Fang Xin

Publication Date


Document Type


First Advisor

Rhum, Michael R.

Degree Name

M.A. (Master of Arts)

Legacy Department

Department of Anthropology


Buddhism--China--History; China--History--Cultural Revolution; 1966-1976


The primary purpose of this thesis is to study the development of Buddhism in China before and after the Cultural Revolution. This subject is approached through three perspectives: (1) religious life in the village; (2) the monastic system; and (3) the role of lay Buddhists. The village religious form is composed of folk religion. It has a diversity of deities, including Buddhist deities. This folk religion influences all other kinds of religious forms. It represents people's general attitudes towards religion. Its major characteristic is the worldly oriented divine system that emphasizes the people's practical needs. Deities can play an important role in people's lives only if they have been endowed with practical functions. Buddhist monasteries form an independent economic entity. Monks tend to lead a seclusive lifestyle. Their relationship with local communities is relatively loose. By comparison with folk religion, Buddhism usually suffers more from religious persecution and changes more rapidly. This is demonstrated in the case of the Cultural Revolution when Buddhist religious life was almost brought to an end. Lay Buddhists are a special group that formerly was composed of gentry and bureaucrats. They used to be a link between monasteries and the state. However, they have experienced dramatic changes during the period covered in this study. They have lost the prestigious social status they used to have. As a result, their social influence is decreasing at a fast pace. In the meantime, lay Buddhists as a special social group are also decreasing rapidly. In general, Buddhism changed dramatically before and after the Cultural Revolution. However, there is a difference in terms of the extent it has been affected. Village religious life is the most resistant religious form. By comparison, monastic life is more likely to change. Lay Buddhists, however, have changed even more dramatically. In fact, this special social group is starting to disappear.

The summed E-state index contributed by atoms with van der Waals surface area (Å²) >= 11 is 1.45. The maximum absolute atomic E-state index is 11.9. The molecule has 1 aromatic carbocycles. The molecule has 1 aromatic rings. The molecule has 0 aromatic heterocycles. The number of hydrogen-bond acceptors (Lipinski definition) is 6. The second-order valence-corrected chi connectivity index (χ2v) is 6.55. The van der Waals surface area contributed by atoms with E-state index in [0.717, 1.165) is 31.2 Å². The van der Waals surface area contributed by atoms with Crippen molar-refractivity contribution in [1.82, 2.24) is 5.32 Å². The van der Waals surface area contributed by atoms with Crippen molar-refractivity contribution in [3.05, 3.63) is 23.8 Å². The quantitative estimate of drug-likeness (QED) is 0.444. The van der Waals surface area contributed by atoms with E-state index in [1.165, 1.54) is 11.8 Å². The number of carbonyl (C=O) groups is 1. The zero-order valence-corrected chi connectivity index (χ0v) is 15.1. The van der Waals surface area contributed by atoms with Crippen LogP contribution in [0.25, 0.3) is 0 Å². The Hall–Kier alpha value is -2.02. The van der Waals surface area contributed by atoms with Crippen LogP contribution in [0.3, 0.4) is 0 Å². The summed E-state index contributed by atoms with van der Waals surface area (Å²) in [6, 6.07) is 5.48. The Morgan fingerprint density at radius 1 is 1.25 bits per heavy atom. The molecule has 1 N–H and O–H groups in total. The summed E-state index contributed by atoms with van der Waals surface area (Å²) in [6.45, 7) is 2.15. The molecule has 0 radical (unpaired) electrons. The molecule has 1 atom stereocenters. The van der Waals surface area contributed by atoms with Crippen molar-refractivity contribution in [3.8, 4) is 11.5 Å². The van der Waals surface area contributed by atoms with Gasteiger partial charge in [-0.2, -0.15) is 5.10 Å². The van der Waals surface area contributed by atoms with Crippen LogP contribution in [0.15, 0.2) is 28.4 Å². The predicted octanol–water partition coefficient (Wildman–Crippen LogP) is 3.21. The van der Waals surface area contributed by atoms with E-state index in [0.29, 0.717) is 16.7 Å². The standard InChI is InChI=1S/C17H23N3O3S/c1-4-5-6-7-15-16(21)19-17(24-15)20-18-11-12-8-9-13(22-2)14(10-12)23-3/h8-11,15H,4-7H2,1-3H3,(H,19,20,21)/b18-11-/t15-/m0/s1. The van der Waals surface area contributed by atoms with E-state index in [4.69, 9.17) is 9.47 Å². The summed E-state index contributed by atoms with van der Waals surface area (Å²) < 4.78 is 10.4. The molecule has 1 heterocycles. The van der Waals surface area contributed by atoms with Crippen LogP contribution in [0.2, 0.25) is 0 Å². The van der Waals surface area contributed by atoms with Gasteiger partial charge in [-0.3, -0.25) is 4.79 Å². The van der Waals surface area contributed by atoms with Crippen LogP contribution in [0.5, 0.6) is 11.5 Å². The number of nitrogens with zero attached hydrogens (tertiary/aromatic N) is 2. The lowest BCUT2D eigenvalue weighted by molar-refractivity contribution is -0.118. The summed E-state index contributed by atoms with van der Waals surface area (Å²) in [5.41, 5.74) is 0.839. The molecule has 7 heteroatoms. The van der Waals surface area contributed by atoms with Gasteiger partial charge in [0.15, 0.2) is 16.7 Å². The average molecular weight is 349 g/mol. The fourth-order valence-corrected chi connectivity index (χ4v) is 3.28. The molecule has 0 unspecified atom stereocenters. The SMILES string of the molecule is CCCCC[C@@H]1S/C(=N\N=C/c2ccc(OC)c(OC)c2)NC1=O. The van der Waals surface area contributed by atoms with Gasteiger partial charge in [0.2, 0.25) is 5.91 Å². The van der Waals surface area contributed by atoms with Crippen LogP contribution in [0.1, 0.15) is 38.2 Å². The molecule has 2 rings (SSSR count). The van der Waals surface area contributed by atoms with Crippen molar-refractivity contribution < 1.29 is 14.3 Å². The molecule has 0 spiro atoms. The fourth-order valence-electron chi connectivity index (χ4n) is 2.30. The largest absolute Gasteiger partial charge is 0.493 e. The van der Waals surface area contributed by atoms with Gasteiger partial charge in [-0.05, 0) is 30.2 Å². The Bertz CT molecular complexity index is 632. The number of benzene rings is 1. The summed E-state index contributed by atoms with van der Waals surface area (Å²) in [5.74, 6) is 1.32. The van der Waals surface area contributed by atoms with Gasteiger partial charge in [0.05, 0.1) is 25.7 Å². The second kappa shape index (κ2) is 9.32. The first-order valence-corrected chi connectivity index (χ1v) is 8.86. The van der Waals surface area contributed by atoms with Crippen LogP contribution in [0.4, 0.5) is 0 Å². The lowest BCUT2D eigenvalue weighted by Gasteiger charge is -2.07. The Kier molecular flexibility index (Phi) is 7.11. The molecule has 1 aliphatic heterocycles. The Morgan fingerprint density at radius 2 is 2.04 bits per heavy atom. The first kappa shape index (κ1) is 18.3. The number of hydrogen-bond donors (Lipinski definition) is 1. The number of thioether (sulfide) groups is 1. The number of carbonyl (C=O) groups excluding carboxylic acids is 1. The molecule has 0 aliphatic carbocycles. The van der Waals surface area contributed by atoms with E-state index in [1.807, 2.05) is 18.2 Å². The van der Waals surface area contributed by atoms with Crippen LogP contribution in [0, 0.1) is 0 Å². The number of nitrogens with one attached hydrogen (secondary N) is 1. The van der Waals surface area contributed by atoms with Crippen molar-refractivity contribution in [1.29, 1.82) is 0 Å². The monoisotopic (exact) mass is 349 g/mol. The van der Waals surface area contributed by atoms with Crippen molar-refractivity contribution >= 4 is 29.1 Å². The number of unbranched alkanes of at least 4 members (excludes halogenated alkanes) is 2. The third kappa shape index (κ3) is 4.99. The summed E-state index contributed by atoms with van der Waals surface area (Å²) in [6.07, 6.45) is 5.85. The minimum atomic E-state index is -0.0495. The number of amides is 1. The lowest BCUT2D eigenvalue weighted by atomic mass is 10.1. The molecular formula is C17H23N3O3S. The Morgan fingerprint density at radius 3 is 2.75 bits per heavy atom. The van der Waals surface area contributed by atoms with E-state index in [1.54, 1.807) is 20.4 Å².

Includes bibliographical references (pages [112]-117).


117 pages




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